The main interface to Nomad is a RESTful HTTP API. The API can query the current state of the system as well as modify the state of the system. The Nomad CLI actually invokes Nomad's HTTP for many commands.
All API routes are prefixed with
This documentation is only for the v1 API.
Backwards compatibility: At the current version, Nomad does not yet promise backwards compatibility even with the v1 prefix. We'll remove this warning when this policy changes. We expect to reach API stability by Nomad 1.0.
»Addressing & Ports
Nomad binds to a specific set of addresses and ports. The HTTP API is served via
http address and port. This
address:port must be accessible locally. If
you bind to
127.0.0.1:4646, the API is only available from that host. If you
bind to a private internal IP, the API will be available from within that
network. If you bind to a public IP, the API will be available from the public
Internet (not recommended).
The default port for the Nomad HTTP API is
4646. This can be overridden via
the Nomad configuration block. Here is an example curl request to query a Nomad
server with the default configuration:
$ curl http://127.0.0.1:4646/v1/agent/members
The conventions used in the API documentation do not list a port and use the
localhost:4646. Be sure to replace this with your Nomad agent URL
when using the examples.
»Data Model and Layout
There are five primary nouns in Nomad:
Jobs are submitted by users and represent a desired state. A job is a declarative description of tasks to run which are bounded by constraints and require resources. Jobs can also have affinities which are used to express placement preferences. Nodes are the servers in the clusters that tasks can be scheduled on. The mapping of tasks in a job to nodes is done using allocations. An allocation is used to declare that a set of tasks in a job should be run on a particular node. Scheduling is the process of determining the appropriate allocations and is done as part of an evaluation. Deployments are objects to track a rolling update of allocations between two versions of a job.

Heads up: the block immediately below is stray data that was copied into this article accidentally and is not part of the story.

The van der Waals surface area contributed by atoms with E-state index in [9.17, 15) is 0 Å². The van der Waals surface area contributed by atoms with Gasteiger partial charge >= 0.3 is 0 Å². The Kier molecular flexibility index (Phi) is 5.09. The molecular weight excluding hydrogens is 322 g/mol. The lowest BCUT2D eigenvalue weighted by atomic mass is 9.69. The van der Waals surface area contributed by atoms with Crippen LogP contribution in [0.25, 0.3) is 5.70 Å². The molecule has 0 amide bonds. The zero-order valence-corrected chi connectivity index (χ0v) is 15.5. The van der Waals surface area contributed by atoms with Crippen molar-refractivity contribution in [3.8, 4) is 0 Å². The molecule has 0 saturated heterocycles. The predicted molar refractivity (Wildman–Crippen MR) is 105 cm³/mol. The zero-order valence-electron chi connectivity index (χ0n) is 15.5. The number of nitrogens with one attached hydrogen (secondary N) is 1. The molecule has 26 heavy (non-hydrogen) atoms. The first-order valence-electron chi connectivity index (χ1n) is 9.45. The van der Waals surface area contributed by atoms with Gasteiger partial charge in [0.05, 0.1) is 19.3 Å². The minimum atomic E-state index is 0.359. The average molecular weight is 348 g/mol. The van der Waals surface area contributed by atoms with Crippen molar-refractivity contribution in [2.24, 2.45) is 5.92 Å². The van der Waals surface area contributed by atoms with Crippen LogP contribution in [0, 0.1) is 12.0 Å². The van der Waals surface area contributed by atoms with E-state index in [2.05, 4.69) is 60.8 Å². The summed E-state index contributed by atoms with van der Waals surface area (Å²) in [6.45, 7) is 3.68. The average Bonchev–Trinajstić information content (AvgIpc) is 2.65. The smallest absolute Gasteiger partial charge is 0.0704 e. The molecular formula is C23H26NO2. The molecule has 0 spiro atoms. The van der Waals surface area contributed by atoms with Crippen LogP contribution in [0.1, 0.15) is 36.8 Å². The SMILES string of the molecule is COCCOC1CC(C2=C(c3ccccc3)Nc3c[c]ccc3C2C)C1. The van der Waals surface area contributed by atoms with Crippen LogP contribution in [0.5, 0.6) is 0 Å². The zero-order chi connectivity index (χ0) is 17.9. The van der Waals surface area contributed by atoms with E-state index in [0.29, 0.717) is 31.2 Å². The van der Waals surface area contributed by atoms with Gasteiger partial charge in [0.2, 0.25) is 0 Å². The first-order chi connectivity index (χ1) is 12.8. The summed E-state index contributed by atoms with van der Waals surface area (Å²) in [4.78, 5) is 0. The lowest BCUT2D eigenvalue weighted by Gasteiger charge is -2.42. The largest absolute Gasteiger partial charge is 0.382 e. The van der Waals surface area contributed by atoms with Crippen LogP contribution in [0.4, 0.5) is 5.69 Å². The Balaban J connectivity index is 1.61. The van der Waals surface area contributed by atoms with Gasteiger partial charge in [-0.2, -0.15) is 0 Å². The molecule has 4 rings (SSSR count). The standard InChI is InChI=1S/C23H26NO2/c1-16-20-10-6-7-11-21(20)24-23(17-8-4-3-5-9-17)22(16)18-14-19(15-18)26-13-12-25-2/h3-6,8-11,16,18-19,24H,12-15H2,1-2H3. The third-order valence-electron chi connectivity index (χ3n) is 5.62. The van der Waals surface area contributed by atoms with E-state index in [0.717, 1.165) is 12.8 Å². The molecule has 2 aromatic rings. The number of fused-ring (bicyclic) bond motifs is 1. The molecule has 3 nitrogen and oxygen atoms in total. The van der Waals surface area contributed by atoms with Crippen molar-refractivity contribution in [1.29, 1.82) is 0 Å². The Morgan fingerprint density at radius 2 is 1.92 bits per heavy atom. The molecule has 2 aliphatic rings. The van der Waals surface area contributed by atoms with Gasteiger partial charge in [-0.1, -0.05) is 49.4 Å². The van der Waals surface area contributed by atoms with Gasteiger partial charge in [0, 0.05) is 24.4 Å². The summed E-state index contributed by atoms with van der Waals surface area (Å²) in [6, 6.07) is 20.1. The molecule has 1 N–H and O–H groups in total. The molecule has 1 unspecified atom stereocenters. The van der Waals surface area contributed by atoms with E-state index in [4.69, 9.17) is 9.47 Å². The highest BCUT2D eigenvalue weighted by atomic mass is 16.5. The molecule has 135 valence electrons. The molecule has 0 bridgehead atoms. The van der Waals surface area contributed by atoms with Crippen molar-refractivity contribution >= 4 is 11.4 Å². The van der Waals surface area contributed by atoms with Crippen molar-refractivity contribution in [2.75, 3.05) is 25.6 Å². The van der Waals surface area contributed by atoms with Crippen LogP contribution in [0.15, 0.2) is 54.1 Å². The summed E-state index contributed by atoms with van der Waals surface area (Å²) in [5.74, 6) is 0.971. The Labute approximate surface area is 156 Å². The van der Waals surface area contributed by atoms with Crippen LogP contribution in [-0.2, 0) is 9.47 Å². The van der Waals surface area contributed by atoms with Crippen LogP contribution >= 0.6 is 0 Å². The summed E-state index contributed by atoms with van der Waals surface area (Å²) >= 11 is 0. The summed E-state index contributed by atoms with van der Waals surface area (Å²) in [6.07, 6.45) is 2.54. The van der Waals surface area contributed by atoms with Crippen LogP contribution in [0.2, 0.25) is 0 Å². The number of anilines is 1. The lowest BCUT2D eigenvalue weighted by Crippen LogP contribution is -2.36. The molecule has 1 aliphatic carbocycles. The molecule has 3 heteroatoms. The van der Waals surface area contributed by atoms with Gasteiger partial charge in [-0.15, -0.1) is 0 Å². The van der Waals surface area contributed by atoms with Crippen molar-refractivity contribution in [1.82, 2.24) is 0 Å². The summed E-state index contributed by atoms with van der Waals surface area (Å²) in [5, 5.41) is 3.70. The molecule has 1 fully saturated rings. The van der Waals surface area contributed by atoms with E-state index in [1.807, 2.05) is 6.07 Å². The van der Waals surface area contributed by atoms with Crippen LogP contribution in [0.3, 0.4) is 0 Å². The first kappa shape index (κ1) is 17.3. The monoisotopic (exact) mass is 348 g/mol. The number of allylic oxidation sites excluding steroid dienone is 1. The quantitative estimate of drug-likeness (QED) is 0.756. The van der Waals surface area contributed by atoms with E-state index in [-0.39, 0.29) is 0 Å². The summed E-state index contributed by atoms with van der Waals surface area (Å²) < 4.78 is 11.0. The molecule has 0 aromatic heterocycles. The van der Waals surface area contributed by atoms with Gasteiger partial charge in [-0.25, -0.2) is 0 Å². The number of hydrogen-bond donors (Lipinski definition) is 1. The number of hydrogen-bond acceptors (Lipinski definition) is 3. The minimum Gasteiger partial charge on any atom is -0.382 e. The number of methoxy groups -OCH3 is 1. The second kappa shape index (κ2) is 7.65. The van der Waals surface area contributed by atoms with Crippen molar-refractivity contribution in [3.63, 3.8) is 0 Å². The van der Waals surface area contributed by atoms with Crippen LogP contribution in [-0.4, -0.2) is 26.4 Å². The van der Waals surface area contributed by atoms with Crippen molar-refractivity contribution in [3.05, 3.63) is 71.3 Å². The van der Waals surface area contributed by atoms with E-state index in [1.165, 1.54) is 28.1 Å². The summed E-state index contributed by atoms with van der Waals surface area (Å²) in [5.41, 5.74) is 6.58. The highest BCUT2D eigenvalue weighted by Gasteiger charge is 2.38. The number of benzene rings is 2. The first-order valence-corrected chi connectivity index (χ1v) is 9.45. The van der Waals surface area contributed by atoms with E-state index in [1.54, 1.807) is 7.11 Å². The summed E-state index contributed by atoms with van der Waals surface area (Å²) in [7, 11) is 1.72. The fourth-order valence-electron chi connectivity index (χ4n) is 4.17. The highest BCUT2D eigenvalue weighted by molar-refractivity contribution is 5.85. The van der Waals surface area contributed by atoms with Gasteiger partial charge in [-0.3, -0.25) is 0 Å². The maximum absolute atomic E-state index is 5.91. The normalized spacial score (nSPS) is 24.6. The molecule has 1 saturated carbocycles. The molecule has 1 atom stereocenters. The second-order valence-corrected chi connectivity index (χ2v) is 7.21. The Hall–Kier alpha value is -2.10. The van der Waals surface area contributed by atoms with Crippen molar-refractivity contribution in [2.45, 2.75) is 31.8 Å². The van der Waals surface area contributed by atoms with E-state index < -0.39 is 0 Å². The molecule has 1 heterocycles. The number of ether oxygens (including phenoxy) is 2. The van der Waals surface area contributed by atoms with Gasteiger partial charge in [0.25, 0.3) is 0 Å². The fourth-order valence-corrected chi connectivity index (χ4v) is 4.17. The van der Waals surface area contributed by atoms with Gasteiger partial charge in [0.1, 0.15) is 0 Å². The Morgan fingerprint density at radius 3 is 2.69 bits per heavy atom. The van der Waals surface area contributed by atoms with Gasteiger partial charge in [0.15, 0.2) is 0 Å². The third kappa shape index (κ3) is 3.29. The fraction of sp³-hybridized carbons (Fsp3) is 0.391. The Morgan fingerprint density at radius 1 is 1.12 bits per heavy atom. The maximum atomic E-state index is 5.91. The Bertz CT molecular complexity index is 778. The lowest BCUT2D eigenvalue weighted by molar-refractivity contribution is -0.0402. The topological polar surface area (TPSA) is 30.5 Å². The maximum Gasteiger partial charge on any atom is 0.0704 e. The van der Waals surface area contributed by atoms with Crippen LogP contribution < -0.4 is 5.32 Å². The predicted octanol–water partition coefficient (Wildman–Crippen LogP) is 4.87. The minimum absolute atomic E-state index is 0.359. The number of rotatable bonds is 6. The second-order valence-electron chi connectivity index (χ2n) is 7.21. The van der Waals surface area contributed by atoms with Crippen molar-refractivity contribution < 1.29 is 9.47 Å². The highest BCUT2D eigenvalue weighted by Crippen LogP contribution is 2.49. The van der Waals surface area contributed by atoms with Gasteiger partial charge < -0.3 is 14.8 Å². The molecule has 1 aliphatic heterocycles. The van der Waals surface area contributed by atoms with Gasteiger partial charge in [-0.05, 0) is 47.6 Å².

The API is modeled closely on the underlying data model. Use the links to the left for documentation about specific endpoints. There are also "Agent" APIs which interact with a specific agent and not the broader cluster used for administration.
Several endpoints in Nomad use or require ACL tokens to operate. The token are used to authenticate the request and determine if the request is allowed based on the associated authorizations. Tokens are specified per-request by using the
X-Nomad-Token request header set to the
SecretID of an ACL Token.
For more details about ACLs, please see the ACL Guide.
When ACLs are enabled, a Nomad token should be provided to API requests using the
X-Nomad-Token header. When using authentication, clients should communicate via TLS.
Here is an example using curl:
$ curl \ --header "X-Nomad-Token: aa534e09-6a07-0a45-2295-a7f77063d429" \ https://localhost:4646/v1/jobs
Many endpoints in Nomad support a feature known as "blocking queries". A blocking query is used to wait for a potential change using long polling. Not all endpoints support blocking, but each endpoint uniquely documents its support for blocking queries in the documentation.
Endpoints that support blocking queries return an HTTP header named
X-Nomad-Index. This is a unique identifier representing the current state of
the requested resource. On a new Nomad cluster the value of this index starts at 1.
On subsequent requests for this resource, the client can set the
string parameter to the value of
X-Nomad-Index, indicating that the client
wishes to wait for any changes subsequent to that index.
When this is provided, the HTTP request will "hang" until a change in the system occurs, or the maximum timeout is reached. A critical note is that the return of a blocking request is no guarantee of a change. It is possible that the timeout was reached or that there was an idempotent write that does not affect the result of the query.